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Commentary on The Capital Markets- Category [Company Specific]

Some of you remember my articles a while back on Sprint; I was convinced the company was a good buy and stuck my neck out when everyone else thought they were swirling the bowl.

I proved to be right, but then a disrupting force came in through M&A -- and I got out.  I was asked at the time what I thought about the combination and my answer was simple: I lack enough information to analyze the situation post-merger, and I have no reasonable expectation of being able to regain that analytical capacity -- therefore, I'm out.

The stock continued to rise for a bit, but now it is in an all-on collapse, hitting $3.11 today down from over $8 a year ago.

So what do you do now?

You stay away for the same reason I argue you wanted out before.

I don't like the internals, I don't like the technicals, I really don't like the firm's debt position against it's free cash or its debt:equity ratio (which is in the stratosphere) and I question the book value.  Oh, and that negative levered free cash flow bothers me too.

It would have been an interesting short if you could get visibility into the combination at the time of the acquisition but there was no good way to do that, and at this price shorting it is folly.  But buying it here is basically buying a long-dated option on the company being taken out, and that's already happened -- which means that it's more-likely to find itself as a written-off piece of the acquirer, much like Nokia's spin-and-sell to Microsoft was.  If you're tempted then buy some cheap CALLs instead, but do it with money you'd otherwise spend on booze and call it a purchase intended to be "for your health" (because it kept you out of the bar.)

Short form: Stay away.

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Now this is rich...

Citing “security reasons,” the Pakistani government plans to prevent its citizens from accessing BlackBerry’s suite of secure messaging services by December 1, according to a report fromReuters.

“[The Pakistan Telecommunication Authority] has issued directions to local mobile phone operators to close BlackBerry Enterprise Services from Nov. 30 on security reasons,” said an unnamed Pakistani official to the publication.

Uh huh.

The truth is, as BlackBerry explains, that Pakistan demanded a back door into the firm's BES services -- and BlackBerry refused.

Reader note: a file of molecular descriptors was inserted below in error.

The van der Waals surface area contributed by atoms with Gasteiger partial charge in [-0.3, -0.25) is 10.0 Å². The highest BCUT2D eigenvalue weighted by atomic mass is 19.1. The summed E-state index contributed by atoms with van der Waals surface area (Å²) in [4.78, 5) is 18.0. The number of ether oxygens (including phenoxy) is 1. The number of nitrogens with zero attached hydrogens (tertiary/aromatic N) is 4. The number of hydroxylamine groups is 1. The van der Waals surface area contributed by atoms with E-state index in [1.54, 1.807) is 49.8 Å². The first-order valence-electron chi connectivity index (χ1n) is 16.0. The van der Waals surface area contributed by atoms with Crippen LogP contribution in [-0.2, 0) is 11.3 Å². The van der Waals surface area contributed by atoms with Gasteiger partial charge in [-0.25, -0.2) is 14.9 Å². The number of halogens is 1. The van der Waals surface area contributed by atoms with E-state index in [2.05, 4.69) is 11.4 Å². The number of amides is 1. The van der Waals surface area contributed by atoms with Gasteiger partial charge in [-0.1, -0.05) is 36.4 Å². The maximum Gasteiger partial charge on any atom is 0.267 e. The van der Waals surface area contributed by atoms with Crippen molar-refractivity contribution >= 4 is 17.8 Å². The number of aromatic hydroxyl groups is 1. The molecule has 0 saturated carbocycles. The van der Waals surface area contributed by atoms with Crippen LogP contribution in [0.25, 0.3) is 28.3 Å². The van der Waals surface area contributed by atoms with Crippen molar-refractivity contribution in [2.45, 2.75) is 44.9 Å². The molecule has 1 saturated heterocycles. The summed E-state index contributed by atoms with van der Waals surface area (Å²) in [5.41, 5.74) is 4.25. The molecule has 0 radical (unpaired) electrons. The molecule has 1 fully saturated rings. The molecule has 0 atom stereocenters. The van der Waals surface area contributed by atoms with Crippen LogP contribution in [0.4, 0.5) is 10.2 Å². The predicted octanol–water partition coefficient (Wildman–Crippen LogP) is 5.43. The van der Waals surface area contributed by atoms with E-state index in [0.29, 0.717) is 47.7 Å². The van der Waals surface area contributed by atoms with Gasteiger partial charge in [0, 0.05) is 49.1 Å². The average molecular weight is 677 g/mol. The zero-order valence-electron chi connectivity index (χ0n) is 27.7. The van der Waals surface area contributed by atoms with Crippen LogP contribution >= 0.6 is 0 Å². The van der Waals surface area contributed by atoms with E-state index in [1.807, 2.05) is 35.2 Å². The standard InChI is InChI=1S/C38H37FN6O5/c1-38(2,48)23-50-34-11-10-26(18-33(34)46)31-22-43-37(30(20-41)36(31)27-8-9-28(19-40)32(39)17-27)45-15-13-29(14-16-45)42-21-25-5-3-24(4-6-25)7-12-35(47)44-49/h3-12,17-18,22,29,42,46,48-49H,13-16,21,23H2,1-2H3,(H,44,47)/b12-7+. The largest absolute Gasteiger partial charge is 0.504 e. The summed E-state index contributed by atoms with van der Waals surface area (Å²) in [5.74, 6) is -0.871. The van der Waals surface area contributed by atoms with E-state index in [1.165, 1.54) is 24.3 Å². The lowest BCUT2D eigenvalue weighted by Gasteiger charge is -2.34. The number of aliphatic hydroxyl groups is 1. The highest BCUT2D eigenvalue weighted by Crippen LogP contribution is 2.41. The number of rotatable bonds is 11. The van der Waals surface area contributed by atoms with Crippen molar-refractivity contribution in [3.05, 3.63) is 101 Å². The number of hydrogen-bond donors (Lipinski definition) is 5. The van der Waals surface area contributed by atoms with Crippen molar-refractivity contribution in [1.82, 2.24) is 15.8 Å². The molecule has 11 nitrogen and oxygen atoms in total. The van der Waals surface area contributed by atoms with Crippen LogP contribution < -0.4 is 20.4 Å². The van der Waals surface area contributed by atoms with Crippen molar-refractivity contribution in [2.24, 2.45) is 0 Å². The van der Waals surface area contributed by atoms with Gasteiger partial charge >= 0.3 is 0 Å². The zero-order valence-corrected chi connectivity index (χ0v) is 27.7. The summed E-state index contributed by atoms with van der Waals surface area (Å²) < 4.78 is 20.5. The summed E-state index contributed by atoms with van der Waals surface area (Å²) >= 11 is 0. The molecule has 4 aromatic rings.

Pakistan wouldn't have asked if they could have broken in without BlackBerry's help, by the way.

In light of this admission and public position, backed up by acts instead of rhetoric, which company would you like to buy your phone and mobile management service from?  Psst... don't read this article... smiley

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Someone gets it....

Online retailer Amazon.com celebrated its 20th birthday with Amazon Prime Day, a blowout sale for Prime members. For one day only, on July 15, the $99 membership—which includes unlimited free two-day shipping and streaming access to movies and original series—would give lucky customers access to steals “better than Black Friday,” according to a press release from Amazon.

The numbers proved Amazon’s promise true, surpassing the unofficial retail holiday in total sales, and nary an overly enthusiastic consumer was trampled. The Verge reports that Amazon sold more than 35,000 Lord of the Ring blu-ray sets, 28,000 rubbermaid dishware sets, and 1,200 TVs.

All crap, for the most part.

Rubbermaid dishware sets?  Really?

The problem with this so-called model is that Amazon thinks it can "kill" traditional retail.  Sure it can.  Exactly how, for items you've never seen before?

Never mind that the so-called "cost advantage" is disappearing fast, and in many cases is actually negative now for Amazon.  That is, the items (including the sales tax they are increasingly forced to collect) are more expensive than what you can obtain locally -- particularly from firms like WalMart (love 'em or hate 'em.)

Amazon can't "up its game" to turn itself into WalMart; it has no operating margin to do so without winding up bankrupt.

Therein lies the problem; Bezos has had a walk on water pass from Wall Street for two decades, but the fact of the matter is that when it comes to providing actual value the company is losing -- badly -- to the good old big-box competitor.